Stressed and Sober

By The Fix staff 12/10/19

Learning how to deal with unexpected circumstances is key to sobriety.

Woman refusing a beer
© Pavelzhuravlev92 |

“I could sure use a drink.”

It’s a popular saying, an easy way to blow off steam after a stressful day or week. But for people in recovery, dealing with stress isn’t as simple as turning to alcohol (or drugs) for substance-infused relaxation. 

Once you’re living sober, there’s no easy way to mask your stress. Instead, you have to deal with it head-on. Unexpected emergencies or events, like the ongoing wildfires that are devastating California, can really challenge your recovery, no matter how long you’ve been sober. Personal tragedies or challenges can have the same affect. 

However, your recovery experience can also be a source of strength. The lessons you’ve learned in sobriety can help you get through other dire situations. With that, you can also help others. 

Here are some tips for staying sober, even when life is throwing curveballs. 

Be Honest About What’s in Your Control

Most people in recovery are familiar with the serenity prayer: “God grant me the serenity to accept the things I cannot change, Courage to change the things I can, And wisdom to know the difference.

No matter what your higher power, the lessons in this prayer are important throughout recovery, especially in time of stress. When you’re dealing with an unexpected event, take a moment to decide what’s in your control. You might feel better after packing an emergency bag if fires are near your area, for example. 

Exerting control where you can is empowering. However, what’s even more important is to remember what you cannot control. Trying to manage things that are uncontrollable, like hoping the fires do not come your way, can be exhausting and frustrating. It’s best to acknowledge where your limits are, and not waste time on things beyond your control.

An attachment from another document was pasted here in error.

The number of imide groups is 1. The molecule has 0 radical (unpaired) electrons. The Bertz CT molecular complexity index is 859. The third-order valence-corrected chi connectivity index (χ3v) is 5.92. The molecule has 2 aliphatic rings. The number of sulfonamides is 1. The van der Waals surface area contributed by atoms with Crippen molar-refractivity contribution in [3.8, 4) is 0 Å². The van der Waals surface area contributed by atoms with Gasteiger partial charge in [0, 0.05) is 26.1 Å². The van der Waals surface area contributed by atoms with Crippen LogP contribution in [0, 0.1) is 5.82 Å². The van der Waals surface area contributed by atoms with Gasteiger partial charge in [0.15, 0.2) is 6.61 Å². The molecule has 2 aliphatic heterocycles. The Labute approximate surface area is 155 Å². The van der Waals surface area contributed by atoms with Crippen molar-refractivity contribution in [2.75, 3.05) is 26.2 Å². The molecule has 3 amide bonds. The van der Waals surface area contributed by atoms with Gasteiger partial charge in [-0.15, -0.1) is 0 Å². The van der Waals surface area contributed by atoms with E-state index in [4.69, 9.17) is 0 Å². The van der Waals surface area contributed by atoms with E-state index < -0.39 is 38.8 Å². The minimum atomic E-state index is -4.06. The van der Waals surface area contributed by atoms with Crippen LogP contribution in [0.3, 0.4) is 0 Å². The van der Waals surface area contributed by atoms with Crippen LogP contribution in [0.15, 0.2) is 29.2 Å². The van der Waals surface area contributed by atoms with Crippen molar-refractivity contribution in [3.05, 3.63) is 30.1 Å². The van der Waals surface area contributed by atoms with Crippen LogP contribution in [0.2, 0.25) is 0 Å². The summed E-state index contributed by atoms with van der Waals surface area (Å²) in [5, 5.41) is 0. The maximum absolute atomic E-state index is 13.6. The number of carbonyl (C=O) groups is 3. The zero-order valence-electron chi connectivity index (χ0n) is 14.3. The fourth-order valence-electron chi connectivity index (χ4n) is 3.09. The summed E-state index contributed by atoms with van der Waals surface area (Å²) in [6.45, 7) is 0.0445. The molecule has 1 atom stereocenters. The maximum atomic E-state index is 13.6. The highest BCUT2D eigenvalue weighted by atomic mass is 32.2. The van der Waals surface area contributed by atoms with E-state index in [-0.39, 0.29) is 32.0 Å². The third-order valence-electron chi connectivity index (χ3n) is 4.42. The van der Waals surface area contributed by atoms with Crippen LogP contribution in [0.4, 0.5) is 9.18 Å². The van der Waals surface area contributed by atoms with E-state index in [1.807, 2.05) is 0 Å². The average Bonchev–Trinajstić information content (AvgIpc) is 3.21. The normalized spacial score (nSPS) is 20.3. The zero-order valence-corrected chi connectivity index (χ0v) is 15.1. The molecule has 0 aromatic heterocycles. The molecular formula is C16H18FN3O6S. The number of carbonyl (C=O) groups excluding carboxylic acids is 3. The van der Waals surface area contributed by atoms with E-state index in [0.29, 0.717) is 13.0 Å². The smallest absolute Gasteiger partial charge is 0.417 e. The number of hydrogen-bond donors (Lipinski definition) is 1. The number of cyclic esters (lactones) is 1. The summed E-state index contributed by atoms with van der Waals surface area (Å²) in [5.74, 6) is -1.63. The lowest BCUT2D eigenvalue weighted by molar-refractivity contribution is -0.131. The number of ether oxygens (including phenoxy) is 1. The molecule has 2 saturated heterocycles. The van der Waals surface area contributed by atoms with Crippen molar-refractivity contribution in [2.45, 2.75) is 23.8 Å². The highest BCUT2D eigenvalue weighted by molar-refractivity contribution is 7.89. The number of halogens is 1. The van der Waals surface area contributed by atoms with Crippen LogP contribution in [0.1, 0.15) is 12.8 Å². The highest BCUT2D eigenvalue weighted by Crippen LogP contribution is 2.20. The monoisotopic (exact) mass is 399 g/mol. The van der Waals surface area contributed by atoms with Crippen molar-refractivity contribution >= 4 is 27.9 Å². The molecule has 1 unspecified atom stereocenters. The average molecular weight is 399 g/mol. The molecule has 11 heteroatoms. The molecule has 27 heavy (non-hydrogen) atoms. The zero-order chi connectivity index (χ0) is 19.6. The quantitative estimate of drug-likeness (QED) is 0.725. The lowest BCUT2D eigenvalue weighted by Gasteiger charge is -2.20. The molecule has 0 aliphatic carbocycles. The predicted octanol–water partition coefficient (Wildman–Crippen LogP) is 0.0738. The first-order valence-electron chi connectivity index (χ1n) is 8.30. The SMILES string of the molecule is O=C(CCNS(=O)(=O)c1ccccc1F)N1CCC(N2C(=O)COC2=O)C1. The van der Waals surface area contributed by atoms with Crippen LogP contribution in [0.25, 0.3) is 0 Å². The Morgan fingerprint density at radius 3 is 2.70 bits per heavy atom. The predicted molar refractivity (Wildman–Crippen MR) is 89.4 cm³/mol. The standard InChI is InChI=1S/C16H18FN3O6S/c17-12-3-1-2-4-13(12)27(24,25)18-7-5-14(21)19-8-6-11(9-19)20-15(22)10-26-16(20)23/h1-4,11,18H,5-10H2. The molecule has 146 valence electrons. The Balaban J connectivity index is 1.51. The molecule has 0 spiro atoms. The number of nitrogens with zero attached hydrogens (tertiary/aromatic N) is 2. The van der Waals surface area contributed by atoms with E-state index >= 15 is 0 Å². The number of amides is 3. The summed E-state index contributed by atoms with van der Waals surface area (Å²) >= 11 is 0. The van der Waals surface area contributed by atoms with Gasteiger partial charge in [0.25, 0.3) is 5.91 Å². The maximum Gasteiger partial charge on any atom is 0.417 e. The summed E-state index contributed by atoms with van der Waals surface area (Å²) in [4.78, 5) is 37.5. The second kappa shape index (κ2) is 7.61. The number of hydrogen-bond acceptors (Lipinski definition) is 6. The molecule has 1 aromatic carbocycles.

Lean Into Your Recovery Community

If you’re living sober, you can’t unwind with a drink at the end of the day. However, you can do something much healthier: go to a meeting, or go for a walk with someone who is also in recovery. Having open conversations about your fears and worries can help you process them, rather than just masking them with a chemical high. 

This can be especially helpful when you’re dealing with a local disaster. Most 12-step meeting are hyper local. That means that many people in your meeting are dealing with similar anxieties and fears, and can understand what you’re going through. Plus, they’ll understand navigating difficulties while dealing with the day-to-day of life in recovery. 

Watch for Relapse Signs

Any time you’re dealing with increased stress, you are more at-risk for relapse. That’s why it’s important to be self-aware during times when you’re dealing with the unexpected. Be on the lookout for relapse warning signs that indicate that you’re struggling in recovery. For example, you might stop going to meetings, or start spending more time with the people who are unhealthy for you. 

If you notice that your recovery is faltering, reach out for help. Talking to a sponsor or trusted friend can help you get back on track before you really slip up. And, if you do end up using, remember that relapse is a normal part of recovery. The important part is getting help to get back on track as soon as possible. 

Remember, You Are Resilient

In recovery, we’re told to take things one day at a time. This is good advice for dealing with unexpected emergencies as well. Sometimes, when it seems like you can’t go on because of stress of uncertainty, remember that you just have to get through today. Everything is much more manageable when you’re only thinking about the next 24 hours. 

That’s one lesson that recovery has taught you, but the truth is that your whole recovery experience can fortify you in trying times. You’ve already overcome the odds and changed your life. You now know from experience that you can cope with whatever comes your way: even if it seems entirely overwhelming right now. 

Asana Recovery offers residential and outpatient treatment in Costa Mesa, California. Learn more by calling 949-438-4504.

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